Editor’s Choice: Logan’s 2018 Gear Picks
With the 2018 Bikepacking Gear of the Year Awards behind us, there are still several great products left on the table that are worth mentioning. Here are a dozen of Logan’s favorites that in his opinion could have easily made the list…
After our team hashed out the hotly debated 2018 Gear of The Year Awards, there were a lot of things I had on my list that I thought deserved a mention. With that, here’s a quick list of a dozen products from the past year that I used quite a bit and really like:
Leatt DBX Helmets
Although the rest of the products aren’t in any particular order, this one’s at the top for a reason. In fact, it almost got a spot in the Gear of the Year awards. We tried a few helmets this year while planning a roundup sequel to this post [link]. However, it didn’t quite pan out. A couple of the helmets I was interested didn’t show up, one broke, and a couple more were just ho-hum. However, we tried the Leatt DBX 2.0 and DBX 3.0, which were both quite impressive. They fit very well and are quite comfortable. They’re not too shabby to look at, either, and the visor on the 3.0 is nice and large for keeping the sun out of your eyes. Learn more at Leatt.com.
Quoc Tech Wool Socks
Merino socks are a must for bikepacking and cycling in general. They keep the funk at bay and add insulation, even when wet. I have a few favorites, but recently wore this pair from Quoc for six straight days on a bikepacking trip. They fit well and have a little extra padding at the heel and toes, which I like. They also stayed relatively un-funky compared to other socks I’ve worn. Find the details over at Quoc.cc.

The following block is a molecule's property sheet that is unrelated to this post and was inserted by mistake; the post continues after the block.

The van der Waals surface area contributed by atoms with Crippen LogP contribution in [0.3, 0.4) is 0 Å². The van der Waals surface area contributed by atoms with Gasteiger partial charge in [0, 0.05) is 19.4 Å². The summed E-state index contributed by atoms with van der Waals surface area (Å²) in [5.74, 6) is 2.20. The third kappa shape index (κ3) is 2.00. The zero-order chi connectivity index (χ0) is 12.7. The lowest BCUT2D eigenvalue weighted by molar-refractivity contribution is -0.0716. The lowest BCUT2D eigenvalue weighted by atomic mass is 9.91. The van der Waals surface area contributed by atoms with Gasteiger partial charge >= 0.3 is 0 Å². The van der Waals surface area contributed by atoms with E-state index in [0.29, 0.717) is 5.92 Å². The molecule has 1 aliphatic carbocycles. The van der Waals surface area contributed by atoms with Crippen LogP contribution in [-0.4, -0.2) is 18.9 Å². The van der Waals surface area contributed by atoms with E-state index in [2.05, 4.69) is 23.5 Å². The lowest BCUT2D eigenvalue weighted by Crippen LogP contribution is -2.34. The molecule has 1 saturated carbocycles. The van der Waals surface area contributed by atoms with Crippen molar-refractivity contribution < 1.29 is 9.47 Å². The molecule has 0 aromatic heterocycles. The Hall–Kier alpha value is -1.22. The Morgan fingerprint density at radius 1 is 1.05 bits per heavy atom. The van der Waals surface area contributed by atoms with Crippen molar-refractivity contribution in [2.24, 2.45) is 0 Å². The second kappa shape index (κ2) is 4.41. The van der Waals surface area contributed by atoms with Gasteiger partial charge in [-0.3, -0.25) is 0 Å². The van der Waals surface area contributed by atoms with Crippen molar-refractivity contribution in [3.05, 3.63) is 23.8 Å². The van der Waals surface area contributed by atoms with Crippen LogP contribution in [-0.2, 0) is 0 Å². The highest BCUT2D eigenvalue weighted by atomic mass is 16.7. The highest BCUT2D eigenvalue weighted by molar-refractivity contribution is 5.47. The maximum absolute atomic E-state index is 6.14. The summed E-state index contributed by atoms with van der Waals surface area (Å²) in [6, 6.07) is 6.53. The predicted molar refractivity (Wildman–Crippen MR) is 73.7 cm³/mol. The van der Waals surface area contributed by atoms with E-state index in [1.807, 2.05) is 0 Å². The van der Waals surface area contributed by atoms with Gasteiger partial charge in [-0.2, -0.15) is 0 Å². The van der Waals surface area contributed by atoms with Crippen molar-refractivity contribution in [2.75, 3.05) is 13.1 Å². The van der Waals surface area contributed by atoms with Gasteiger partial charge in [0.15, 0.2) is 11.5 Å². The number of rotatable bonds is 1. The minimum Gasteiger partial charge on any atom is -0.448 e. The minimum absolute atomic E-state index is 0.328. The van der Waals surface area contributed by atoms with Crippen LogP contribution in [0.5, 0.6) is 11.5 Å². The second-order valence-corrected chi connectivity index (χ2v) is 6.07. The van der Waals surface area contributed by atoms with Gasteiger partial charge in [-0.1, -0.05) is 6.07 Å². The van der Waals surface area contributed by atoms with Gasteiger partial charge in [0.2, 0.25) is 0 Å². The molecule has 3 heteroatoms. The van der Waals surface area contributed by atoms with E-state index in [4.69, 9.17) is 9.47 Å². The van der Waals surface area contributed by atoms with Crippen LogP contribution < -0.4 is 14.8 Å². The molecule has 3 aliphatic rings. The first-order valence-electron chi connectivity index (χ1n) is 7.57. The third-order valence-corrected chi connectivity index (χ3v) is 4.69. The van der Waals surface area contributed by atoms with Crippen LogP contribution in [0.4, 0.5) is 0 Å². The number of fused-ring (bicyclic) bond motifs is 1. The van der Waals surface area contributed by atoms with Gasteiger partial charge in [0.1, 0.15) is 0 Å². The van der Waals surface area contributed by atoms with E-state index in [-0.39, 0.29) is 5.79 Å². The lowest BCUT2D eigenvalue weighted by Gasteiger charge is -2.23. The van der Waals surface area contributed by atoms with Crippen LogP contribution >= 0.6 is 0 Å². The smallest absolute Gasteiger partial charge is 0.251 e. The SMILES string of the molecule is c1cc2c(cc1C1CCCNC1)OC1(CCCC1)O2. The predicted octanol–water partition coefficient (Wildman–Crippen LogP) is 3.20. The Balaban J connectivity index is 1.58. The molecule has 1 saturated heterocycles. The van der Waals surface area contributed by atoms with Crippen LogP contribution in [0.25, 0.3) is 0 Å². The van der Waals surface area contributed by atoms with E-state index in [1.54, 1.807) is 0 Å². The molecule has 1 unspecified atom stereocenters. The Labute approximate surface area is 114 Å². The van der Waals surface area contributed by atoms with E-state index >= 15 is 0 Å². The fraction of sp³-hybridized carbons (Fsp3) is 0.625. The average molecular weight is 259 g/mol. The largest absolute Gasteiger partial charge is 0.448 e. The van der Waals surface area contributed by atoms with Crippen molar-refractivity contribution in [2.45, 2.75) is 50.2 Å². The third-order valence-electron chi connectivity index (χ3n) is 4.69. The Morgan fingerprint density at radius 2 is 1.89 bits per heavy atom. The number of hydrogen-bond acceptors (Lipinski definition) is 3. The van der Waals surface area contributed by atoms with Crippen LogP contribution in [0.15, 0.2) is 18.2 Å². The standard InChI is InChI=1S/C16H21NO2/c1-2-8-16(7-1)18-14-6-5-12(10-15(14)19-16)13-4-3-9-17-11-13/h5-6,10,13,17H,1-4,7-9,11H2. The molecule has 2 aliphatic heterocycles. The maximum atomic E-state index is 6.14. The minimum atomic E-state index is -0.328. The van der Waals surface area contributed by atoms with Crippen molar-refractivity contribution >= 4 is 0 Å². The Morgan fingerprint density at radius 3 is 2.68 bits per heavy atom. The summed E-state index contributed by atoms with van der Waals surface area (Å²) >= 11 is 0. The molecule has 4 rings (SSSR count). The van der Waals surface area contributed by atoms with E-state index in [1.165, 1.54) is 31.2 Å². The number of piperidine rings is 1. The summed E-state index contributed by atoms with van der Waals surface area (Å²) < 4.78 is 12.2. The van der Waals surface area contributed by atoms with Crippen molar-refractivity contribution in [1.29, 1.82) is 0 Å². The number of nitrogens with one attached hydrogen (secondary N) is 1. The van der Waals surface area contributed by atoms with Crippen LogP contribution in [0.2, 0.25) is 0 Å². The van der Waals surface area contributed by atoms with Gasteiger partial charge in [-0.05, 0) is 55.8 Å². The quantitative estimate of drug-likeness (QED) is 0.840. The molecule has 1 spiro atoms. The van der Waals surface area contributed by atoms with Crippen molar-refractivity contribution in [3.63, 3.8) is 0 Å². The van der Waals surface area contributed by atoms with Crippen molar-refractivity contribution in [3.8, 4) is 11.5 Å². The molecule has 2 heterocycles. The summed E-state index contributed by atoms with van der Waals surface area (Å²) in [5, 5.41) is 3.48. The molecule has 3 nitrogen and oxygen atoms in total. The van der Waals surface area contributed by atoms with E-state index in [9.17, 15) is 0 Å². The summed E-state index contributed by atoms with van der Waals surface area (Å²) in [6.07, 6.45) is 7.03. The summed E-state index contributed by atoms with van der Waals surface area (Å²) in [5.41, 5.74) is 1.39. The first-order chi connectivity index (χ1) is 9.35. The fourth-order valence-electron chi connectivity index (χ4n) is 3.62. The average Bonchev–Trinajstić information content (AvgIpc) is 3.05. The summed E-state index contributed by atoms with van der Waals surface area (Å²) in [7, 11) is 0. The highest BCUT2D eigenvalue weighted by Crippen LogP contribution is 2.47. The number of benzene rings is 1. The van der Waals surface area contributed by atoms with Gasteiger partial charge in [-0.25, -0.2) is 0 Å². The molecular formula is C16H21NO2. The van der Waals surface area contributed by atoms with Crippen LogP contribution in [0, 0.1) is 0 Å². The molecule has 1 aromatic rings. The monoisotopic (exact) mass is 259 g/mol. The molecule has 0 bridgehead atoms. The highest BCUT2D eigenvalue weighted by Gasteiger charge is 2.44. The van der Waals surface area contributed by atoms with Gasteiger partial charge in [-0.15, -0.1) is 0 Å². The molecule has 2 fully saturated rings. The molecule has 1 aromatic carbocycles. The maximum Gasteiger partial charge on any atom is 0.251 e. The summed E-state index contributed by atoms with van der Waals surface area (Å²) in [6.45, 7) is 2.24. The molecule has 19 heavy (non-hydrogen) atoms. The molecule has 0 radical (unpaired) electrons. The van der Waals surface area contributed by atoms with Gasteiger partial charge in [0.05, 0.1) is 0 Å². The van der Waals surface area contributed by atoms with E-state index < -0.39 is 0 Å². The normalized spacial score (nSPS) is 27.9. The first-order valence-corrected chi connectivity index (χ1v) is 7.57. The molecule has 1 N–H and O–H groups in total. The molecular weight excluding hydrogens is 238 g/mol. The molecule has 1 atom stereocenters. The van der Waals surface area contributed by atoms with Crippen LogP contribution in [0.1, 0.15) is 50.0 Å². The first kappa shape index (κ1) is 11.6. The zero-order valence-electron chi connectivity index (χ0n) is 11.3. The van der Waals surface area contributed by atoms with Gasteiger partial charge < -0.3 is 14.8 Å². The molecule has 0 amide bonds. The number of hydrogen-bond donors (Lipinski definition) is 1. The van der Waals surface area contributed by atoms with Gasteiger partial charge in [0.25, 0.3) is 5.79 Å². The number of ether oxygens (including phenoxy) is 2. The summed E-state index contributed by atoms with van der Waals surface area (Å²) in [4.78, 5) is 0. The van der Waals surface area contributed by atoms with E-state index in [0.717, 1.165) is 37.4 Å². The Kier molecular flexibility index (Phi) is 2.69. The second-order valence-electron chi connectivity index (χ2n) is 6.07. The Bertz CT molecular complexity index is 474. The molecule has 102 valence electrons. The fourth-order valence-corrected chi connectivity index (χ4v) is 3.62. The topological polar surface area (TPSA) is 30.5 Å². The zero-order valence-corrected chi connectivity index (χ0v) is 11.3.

On long international bikepacking trips, I like to pack a single, lightweight, long-sleeve button-down to serve multiple purposes: a bug deterrent, an extra layer for chilly mornings, and a wear anytime look to hide the dirtbag during off-the-bike activities such as eating out and sightseeing. For a decade, my go-to was a thrift store polyester shirt. Once it bit the dust, I picked up the Civic Jack, a merino button down that’s on the thinner side, lightweight, packs down very small, and fits extremely well. Being merino, it’s good for riding in, too; it breathes well, wicks moisture, and doesn’t stink. After taking it along to Ethiopia, it’s my new favorite shirt. Learn more over at WearCivic.com.
45NRTH Digit Protection
I was just going to include the 45NRTH Ragnarok shoes in this list, but I’ve been wearing all three of these things on a regular basis for the past few months. The two pairs of 45NRTH gloves – the Sturmfirst 5 and the Nokken – are excellent. I can alternate them based on how cold it is: the Sturmfist 5 when it’s around freezing, and the Nokken works great in temps between 40-50°F. On late afternoon rides, I often roll out with the Nokken and toss the Sturmfist in my frame bag for when the temps drop. And the Ragnaroks are killer. They’ve become my go-to shoes for gravel riding on clipless pedals. If you missed it, you can read more about them in this review.
Maxxis Rekon 29 x 2.6” tires
It wasn’t until 2017 that 29 x 2.6” wide trail tires really became a thing. The Maxxis Rekon 2.6 was a little late to the party, but I finally got my hands on a pair this past spring. They stayed on my Timberjack all summer long—across Armenia, on the Vapor Trail, and on countless trail rides in between. They roll well, they’re durable, and they have just the right grip and corner tread for ribbony singletrack.